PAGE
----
42 Graphite exists largely in the form of flakes. 4.6 Cast IronsGrey Cast IronGraphite exists largely in the form of flakes.It is called gray cast iron or gray iron, because when it is broken, the fracture path is along the graphite flakes and has a gray, sooty appearance.Fig 4.13 (a) shows ferritic gray iron with graphite flakes. (b) Ferritic ductile iron (nodular iron) with graphite in nodular form. (c) Ferritic malleable iron. This cast iron solidified as white cast iron with the carbon present as cementite and was heat treated to graphitize the carbon.
44 Ductile (Nodular) Iron 4.6 Cast IronsDuctile (Nodular) IronIn the ductile-iron structure, graphite is in a nodular or spheroid form.White Cast IronThe white-cast-iron structure is very hard, wear-resistant, and brittle because of the presence of large amounts of iron carbide (instead of graphite).White cast iron is obtained either by cooling gray iron rapidly or by adjusting the composition by keeping the carbon and silicon content low.
45 Compact-graphite Iron 4.6 Cast IronsMalleable IronMalleable iron is obtained by annealing white cast iron in an atmosphere of carbon monoxide and carbon dioxide, at between 800° and 900°C, for up to several hours, depending on the size of the part.Compact-graphite IronThe graphite in this structure is in the form of short, thick, and interconnected flakes having undulating surfaces and rounded extremities.The mechanical and physical properties of this cast iron are intermediate between those of flake-graphite and nodular-graphite cast irons.
46 4.7 Heat Treatment of Ferrous Alloys The various microstructures described thus far can be modified by heat-treatment techniques—that is, by controlled heating and cooling of the alloys at various rates.These treatments induce phase transformations that greatly influence such mechanical properties as the strength, hardness, ductility, toughness, and wear resistance of the alloys.
47 4.7 Heat Treatment of Ferrous Alloys PearliteIf the ferrite and cementite lamellae in the pearlite structure of the eutectoid steel, they are thin and closely packed, the microstructure is called fine pearlite; if they are thick and widely spaced, it is called coarse pearlite.
48 4.7 Heat Treatment of Ferrous Alloys SpheroiditeWhen pearlite is heated to just below the eutectoid temperature and then held at that temperature for a period of time (subcritical annealing).Fig 4.14 shows the microstructure of eutectoid steel.Spheroidite is formed by tempering the steel at 700°C.Unlike the lamellar shapes of cementite (which act as stress raisers) spheroidites (spherical particles) are less conducive to stress concentration because of their rounded shapes.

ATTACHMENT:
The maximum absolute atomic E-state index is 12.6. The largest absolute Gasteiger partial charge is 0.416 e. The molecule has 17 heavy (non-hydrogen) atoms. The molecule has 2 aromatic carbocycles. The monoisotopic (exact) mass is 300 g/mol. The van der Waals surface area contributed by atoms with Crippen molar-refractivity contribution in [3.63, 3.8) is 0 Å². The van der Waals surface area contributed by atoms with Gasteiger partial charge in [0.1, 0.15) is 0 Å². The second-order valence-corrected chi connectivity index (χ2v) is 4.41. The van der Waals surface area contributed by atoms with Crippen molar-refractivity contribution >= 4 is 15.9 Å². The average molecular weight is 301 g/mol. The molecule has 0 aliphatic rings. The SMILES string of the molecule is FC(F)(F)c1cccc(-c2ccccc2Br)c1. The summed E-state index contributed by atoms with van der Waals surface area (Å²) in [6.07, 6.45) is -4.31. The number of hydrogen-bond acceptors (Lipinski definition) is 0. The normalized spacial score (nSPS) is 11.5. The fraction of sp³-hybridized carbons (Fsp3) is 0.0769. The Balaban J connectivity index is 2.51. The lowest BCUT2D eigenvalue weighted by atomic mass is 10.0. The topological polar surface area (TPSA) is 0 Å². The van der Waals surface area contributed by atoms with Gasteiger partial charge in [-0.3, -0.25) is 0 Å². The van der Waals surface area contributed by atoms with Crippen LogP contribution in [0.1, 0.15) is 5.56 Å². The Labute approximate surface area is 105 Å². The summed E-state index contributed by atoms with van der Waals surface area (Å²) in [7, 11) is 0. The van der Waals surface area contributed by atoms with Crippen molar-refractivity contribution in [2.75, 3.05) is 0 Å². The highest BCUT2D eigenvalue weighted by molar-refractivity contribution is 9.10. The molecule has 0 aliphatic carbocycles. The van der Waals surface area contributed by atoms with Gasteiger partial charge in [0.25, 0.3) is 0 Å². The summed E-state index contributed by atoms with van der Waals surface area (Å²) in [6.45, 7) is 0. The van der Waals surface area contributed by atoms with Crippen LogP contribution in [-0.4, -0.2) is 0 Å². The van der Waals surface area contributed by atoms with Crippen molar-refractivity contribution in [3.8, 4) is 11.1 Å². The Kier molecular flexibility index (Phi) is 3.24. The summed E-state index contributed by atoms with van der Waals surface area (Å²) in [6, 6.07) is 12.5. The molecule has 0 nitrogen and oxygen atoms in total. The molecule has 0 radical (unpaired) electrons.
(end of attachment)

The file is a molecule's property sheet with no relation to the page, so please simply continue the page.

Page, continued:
50 4.7 Heat Treatment of Ferrous Alloys BainiteVisible only by using electron microscopy, bainite is a very fine microstructure consisting of ferrite and cementite—somewhat like a pearlitic but having a different morphology.A product called bainitic steel as it is generally stronger and more ductile than pearlitic steels at the same hardness level.
51 4.7 Heat Treatment of Ferrous Alloys MartensiteWhen austenite is cooled at a high rate (such as by quenching it in water), its fcc structure is transformed into a body-centered tetragonal (bct) structure.This structure can be described as a body-centered rectangular prism which is elongated slightly along one of its principal axes .This microstructure is called martensite
52 4.7 Heat Treatment of Ferrous Alloys MartensiteFig 4.15 (a) shows the hardness of martensite as a function of carbon content. (b) Micrograph of martensite containing 0.8% carbon. The gray plate-like regions are martensite; they have the same composition as the original austenite (white regions).The expansions of materials can cause parts to undergo distortion or to even crack during heat treatment; quench cracking of steels is caused by rapid cooling during quenching.
54 4.7 Heat Treatment of Ferrous Alloys Retained austeniteIf the temperature to which the alloy is quenched is not sufficiently low, only a portion of the structure is transformed to martensite. The rest is retained austenite.Retained austenite can cause dimensional instability and cracking, and it lowers the hardness and strength of the alloy.
55 4.7 Heat Treatment of Ferrous Alloys Tempered MartensiteMartensite is tempered in order to improve its mechanical properties.Tempering is a heating process by which hardness is reduced and toughness is improved.Fig 4.16 shows the hardness of tempered martensite as a function of tempering time for 1080 steel quenched to 65 HRC.Hardness decreases because the carbide particles coalesce and grow in size, thereby increasing the interparticle distance of the softer ferrite.
57 4.7.1 Time-temperature-transformation diagrams Fig 4.17 (a) shows Austenite-to-pearlite transformation of iron-carbon alloy as a function of time and temperature. (b) Isothermal transformation diagram obtained from (a) for a transformation temperature of 675°C. (c) Microstructures obtained for a eutectoid iron-carbon alloy as a function of cooling rate.Fig (b) and (c) diagrams are called isothermal transformation (IT) diagrams, or time-temperature-transformation (TTT) diagrams.
59 4.7.1 Time-temperature-transformation diagrams The differences in the hardness and the toughness of the various structures obtained are shown in Fig 4.18.Fig (a) and (b) Hardness and (c) toughness for annealed plain-carbon steels as a function of carbide shape.Carbides in the pearlite are lamellar. Fine pearlite is obtained by increasing the cooling rate.The spheroidite structure has sphere-like carbide particles.
61 4.7.1 Time-temperature-transformation diagrams Fig 4.19 shows the mechanical properties of annealed steels as a function of composition and microstructure.Note in (a) the increase in hardness and strength and in (b) the decrease in ductility and toughness with increasing amounts of pearlite and iron carbide.